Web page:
Straw in the wind? Harbinger? Hint or intimation? Dunno.
Snowball in hell? Impossible odds? Flash in the pan? Dunno.
Still, worth noting that at the time of writing 24,412 parents (or people claiming to be parents) have signed an online petition supporting a strike – yes, worth reading that again: a STRIKE – that will keep some kids out of school for a day in protest against SATs testing at an early age.
Worth noting, too, is the parental plea – or do I mean ‘demand’?
‘ We want our kids to be kids again and enjoy learning for learning’s sake not for Ofsted results or league table figures. Bring back the creativity and the fun – say goodbye to repetition and boredom!’
‘Learning for its own sake’ . There, in the second paragraph. Unadorned and unashamed.
A Headteacher writing in support of the strike, eloquently sets out the damaging consequences of high stakes testing. The letter ends apologising for not signing the letter, or giving the name of the school ‘because I’m afraid of repercussions’.
Not to be pursued in this short blog, but there is a wider issue here, and that is the contraction of the public space available for independent thought and action. Areas other than education should perhaps reflect on this.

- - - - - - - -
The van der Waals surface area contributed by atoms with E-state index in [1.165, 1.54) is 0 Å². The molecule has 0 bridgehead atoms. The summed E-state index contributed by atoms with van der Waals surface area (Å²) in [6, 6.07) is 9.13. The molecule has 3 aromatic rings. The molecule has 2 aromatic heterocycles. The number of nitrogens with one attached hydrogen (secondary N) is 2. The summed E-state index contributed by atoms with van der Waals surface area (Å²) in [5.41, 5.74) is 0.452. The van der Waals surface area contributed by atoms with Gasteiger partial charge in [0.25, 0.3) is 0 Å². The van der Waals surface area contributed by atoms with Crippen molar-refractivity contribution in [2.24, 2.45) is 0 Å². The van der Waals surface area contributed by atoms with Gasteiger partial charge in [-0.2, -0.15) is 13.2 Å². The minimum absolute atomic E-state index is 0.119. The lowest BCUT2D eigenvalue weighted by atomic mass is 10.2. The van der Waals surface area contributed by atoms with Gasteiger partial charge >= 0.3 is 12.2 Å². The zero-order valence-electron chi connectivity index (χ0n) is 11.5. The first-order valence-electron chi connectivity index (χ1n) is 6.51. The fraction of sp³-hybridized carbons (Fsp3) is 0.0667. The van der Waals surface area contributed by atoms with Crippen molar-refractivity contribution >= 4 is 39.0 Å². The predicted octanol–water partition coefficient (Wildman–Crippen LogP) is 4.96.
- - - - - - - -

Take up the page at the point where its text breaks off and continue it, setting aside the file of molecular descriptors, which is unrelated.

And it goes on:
Parents refusing to send their child to school without good reason – a strike is not likely to be seen as a good reason – lay themselves open to a daily fine of £60.00 rising to £120.00 a day if not paid within 21 days. The price of independent action?
As to the evidence that might support the value of independence, there is none. It is not susceptible to the sort of evidence that is purportedly considered persuasive. The Good Ship Independence must proceed under its own power, aided of course by a fair wind. But then, one can also make one’s own weather.
You may wish to sign the petition.
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